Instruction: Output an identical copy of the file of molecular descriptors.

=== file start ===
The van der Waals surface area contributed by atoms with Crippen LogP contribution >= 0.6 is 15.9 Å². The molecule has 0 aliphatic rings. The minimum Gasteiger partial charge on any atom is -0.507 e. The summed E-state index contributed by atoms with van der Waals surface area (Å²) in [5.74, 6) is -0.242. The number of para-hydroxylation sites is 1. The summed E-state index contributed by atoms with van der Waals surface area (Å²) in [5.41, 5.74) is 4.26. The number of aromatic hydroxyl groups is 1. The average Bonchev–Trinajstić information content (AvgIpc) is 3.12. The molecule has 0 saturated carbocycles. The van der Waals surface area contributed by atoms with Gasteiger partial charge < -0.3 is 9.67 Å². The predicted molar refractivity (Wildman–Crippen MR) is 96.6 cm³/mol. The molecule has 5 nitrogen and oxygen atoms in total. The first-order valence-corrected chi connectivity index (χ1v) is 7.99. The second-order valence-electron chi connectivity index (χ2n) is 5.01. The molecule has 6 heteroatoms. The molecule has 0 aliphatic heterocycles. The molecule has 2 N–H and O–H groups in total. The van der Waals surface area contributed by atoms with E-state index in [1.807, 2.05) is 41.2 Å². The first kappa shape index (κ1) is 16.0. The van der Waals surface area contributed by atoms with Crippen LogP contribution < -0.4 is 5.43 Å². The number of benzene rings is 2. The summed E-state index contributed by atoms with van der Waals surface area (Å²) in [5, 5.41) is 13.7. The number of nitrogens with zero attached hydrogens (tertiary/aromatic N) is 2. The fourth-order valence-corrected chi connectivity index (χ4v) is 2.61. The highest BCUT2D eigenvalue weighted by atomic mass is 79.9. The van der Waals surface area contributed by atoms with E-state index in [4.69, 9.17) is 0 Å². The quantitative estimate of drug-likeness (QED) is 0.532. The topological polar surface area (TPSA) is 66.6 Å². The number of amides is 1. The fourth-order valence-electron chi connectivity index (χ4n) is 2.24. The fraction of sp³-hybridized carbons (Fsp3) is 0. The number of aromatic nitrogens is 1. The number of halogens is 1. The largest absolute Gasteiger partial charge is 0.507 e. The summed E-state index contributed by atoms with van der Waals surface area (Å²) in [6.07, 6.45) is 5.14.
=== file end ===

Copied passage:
The van der Waals surface area contributed by atoms with Crippen LogP contribution >= 0.6 is 15.9 Å². The molecule has 0 aliphatic rings. The minimum Gasteiger partial charge on any atom is -0.507 e. The summed E-state index contributed by atoms with van der Waals surface area (Å²) in [5.74, 6) is -0.242. The number of para-hydroxylation sites is 1. The summed E-state index contributed by atoms with van der Waals surface area (Å²) in [5.41, 5.74) is 4.26. The number of aromatic hydroxyl groups is 1. The average Bonchev–Trinajstić information content (AvgIpc) is 3.12. The molecule has 0 saturated carbocycles. The van der Waals surface area contributed by atoms with Gasteiger partial charge < -0.3 is 9.67 Å². The predicted molar refractivity (Wildman–Crippen MR) is 96.6 cm³/mol. The molecule has 5 nitrogen and oxygen atoms in total. The first-order valence-corrected chi connectivity index (χ1v) is 7.99. The second-order valence-electron chi connectivity index (χ2n) is 5.01. The molecule has 6 heteroatoms. The molecule has 0 aliphatic heterocycles. The molecule has 2 N–H and O–H groups in total. The van der Waals surface area contributed by atoms with E-state index in [1.807, 2.05) is 41.2 Å². The first kappa shape index (κ1) is 16.0. The van der Waals surface area contributed by atoms with Crippen LogP contribution < -0.4 is 5.43 Å². The number of benzene rings is 2. The summed E-state index contributed by atoms with van der Waals surface area (Å²) in [5, 5.41) is 13.7. The number of nitrogens with zero attached hydrogens (tertiary/aromatic N) is 2. The fourth-order valence-corrected chi connectivity index (χ4v) is 2.61. The highest BCUT2D eigenvalue weighted by atomic mass is 79.9. The van der Waals surface area contributed by atoms with E-state index in [4.69, 9.17) is 0 Å². The quantitative estimate of drug-likeness (QED) is 0.532. The topological polar surface area (TPSA) is 66.6 Å². The number of amides is 1. The fourth-order valence-electron chi connectivity index (χ4n) is 2.24. The fraction of sp³-hybridized carbons (Fsp3) is 0. The number of aromatic nitrogens is 1. The number of halogens is 1. The largest absolute Gasteiger partial charge is 0.507 e. The summed E-state index contributed by atoms with van der Waals surface area (Å²) in [6.07, 6.45) is 5.14.